Coworking SpacesGuatemala City is one of the most important business hubs in Central America, and has been gaining popularity with digital nomads. This has led to a rapid increase in the availability of coworking spaces in the city. The top spots include: Serendipity Lab: In the heart of the city, this coworking spot is specially designed for startups and entrepreneurs, though it’s open to anyone who needs a comfortable space to work. Along with high-speed Wi-Fi, members get access to the podcasting room, onsite cafe, and networking events. Cowork Guatemala: This modern coworking space in Zone 10 has reservable meeting rooms as well as open desk space for members. Its convenient location and affordable daily or monthly rates make it a great option for freelancers and digital nomads. Seed Community: Creative nomads will love the collaborative atmosphere in this space. Members get 24/7 access to the workspace, as well as entry into workshops and community events and access to amenities like recording equipment and an outdoor terrace. One great thing about the coworking options in Guatemala City is that they’re not limited to Zone 1 and the downtown area. Many of the same neighborhoods that are the best places to live also have coworking spaces in them, so you’ll be able to work close to where you live.
Suitable Level for Digital NomadsThe idyllic weather and low cost of living are the main appeals for digital nomads. A single person can live well on less than $1,000 USD a month, which is especially appealing to freelancers and other nomads whose income can be inconsistent. Along with that, the city has a rich culture, a fantastic restaurant scene, and a thriving nightlife to enjoy. The people are by and large friendly, too, and welcoming to travelers. This has given the city a growing population of English-speaking expats, and makes it a relatively easy city to find friends and a community as a single traveler.
Visa RequirementsVisitors from the United States, Canada, Australia, the UK, and nations of the EU can obtain either a tourist or business visa with a valid passport. There is a fee of $25-$50 USD, depending on which visa you get. A tourist visa is valid for 90 days, while business visas stay valid for 180 days. For longer stays, you can apply for a temporary residency visa that lasts up to 2 years. Obtaining a temporary residency visa can take up to a year and involves a lot of paperwork, including notarized copies of travel documents, a Guatemalan guarantor, and proof you can support yourself financially. If you want to go this route, it’s recommended to contact a Guatemalan lawyer who can assist you, as the process can be both confusing and time-consuming.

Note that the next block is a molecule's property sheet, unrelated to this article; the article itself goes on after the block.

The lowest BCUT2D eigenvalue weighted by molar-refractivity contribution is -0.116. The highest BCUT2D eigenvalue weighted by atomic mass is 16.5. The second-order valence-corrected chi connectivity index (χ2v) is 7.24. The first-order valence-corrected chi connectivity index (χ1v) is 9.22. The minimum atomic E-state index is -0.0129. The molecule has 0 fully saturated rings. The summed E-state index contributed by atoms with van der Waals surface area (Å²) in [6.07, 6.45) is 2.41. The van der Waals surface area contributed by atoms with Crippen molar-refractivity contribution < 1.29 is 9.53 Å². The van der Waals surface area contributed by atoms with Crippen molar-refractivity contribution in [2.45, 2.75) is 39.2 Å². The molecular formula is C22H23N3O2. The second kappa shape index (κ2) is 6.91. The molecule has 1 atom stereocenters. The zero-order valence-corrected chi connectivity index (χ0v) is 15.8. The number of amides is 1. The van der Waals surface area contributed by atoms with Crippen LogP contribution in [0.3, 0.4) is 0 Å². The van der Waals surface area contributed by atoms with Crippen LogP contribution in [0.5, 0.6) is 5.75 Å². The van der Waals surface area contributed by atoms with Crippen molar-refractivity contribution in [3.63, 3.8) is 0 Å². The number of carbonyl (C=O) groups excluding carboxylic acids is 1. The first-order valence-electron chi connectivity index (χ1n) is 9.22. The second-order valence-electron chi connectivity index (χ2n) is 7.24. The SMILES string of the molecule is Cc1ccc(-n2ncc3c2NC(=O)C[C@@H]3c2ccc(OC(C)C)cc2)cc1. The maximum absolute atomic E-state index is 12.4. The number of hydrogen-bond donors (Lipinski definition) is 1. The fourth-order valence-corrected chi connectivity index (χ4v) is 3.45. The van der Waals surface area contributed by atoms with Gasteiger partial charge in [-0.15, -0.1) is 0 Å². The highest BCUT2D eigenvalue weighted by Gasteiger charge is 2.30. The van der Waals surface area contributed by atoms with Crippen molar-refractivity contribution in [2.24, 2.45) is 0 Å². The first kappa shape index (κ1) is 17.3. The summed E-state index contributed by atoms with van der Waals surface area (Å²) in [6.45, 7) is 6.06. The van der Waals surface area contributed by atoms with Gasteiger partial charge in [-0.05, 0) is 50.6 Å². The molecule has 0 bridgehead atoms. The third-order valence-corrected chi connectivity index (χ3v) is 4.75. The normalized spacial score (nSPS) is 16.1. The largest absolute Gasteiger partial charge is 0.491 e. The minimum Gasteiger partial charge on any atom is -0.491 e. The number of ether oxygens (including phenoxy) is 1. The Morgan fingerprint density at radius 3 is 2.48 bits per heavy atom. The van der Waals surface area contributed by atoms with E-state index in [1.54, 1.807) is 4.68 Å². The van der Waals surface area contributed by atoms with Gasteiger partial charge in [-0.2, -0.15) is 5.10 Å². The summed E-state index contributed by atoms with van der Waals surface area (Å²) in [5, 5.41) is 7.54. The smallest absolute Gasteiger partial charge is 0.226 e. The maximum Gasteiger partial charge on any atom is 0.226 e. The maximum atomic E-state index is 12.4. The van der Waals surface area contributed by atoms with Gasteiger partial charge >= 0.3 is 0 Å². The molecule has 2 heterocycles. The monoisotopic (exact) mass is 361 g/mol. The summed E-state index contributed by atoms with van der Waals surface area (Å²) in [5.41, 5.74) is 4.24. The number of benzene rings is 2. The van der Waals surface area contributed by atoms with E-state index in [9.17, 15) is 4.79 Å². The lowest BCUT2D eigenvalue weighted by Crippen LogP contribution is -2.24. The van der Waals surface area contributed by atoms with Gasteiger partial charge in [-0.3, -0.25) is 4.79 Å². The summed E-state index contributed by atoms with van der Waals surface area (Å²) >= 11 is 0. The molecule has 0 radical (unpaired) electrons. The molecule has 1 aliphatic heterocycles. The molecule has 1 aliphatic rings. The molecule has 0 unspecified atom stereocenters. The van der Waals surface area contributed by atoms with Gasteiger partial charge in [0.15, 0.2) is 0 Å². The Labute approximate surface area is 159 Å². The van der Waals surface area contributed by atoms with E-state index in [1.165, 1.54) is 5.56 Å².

Food and Drink in Guatemala City
Traditional Guatemalan cuisine is unique from the food of nearby Mexico, and something you should definitely try while you’re in town. Top spots include Kacao (Zone 9) and the tiny, family-owned La Cocina de la Senora Pu (Zone 1). For a more innovative, modern twist, check out the tasting menus at Flor De Lis or the unique cuisine of Gracia Cocina De Autor. Fusion cuisine is especially popular in this foodie city. Zone 10’s Tamarindos is a prime example, blending Thai, Italian, and Mayan influences to make their eclectic menu. Another great choice is Ambia, whose menu is mostly Asian-Guatemalan fusion, with outliers like carpaccio and steak thrown in for good measure. You’ll also find plenty of straight international fare in this cosmopolitan city. For French food, Jean Francois has an elegant atmosphere to match its upscale cuisine. If you want to go more American, Hacienda Real in Zone 9 is the top steakhouse in the city, while Jake’s serves some of the best American-style pizza you’ll find in Central America (as well as one of the best wine lists in the city).
Top 6 Things To Do in Guatemala City
For fans of history and culture, Guatemala City’s dozens of museums will keep you plenty busy. Among the most popular are the Museo Ixchel del Traje Indigena, the Museo Popol Vuh, the Museo Miraflores, and the National Museum of Modern Art. Many historical buildings can be toured, as well. The Palacio Nacional de la Cultura is both a museum and an active government building. For religious art and history, check out the Iglesia La Merced or Metropolitan Cathedral. The Mercado Central is a popular destination for both tourists buying souvenirs and locals getting fresh meat and produce and is an excellent place to see the city’s modern culture first-hand. Those who prefer outdoor adventures won’t have to travel far outside the city, either, with options like the Pacaya Volcano hike within an easy day trip.
Hipódromo Del Norte, Guatemala
Av. Simeón Cañas, Guatemala
Museo Nacional de Arte Moderno "Carlos Mérida"
8-52, 01004, Ruta 6, Guatemala
Iglesia del Cerrito del Carmen
y, 1 A Calle & Avenida Juan Chapin, Guatemala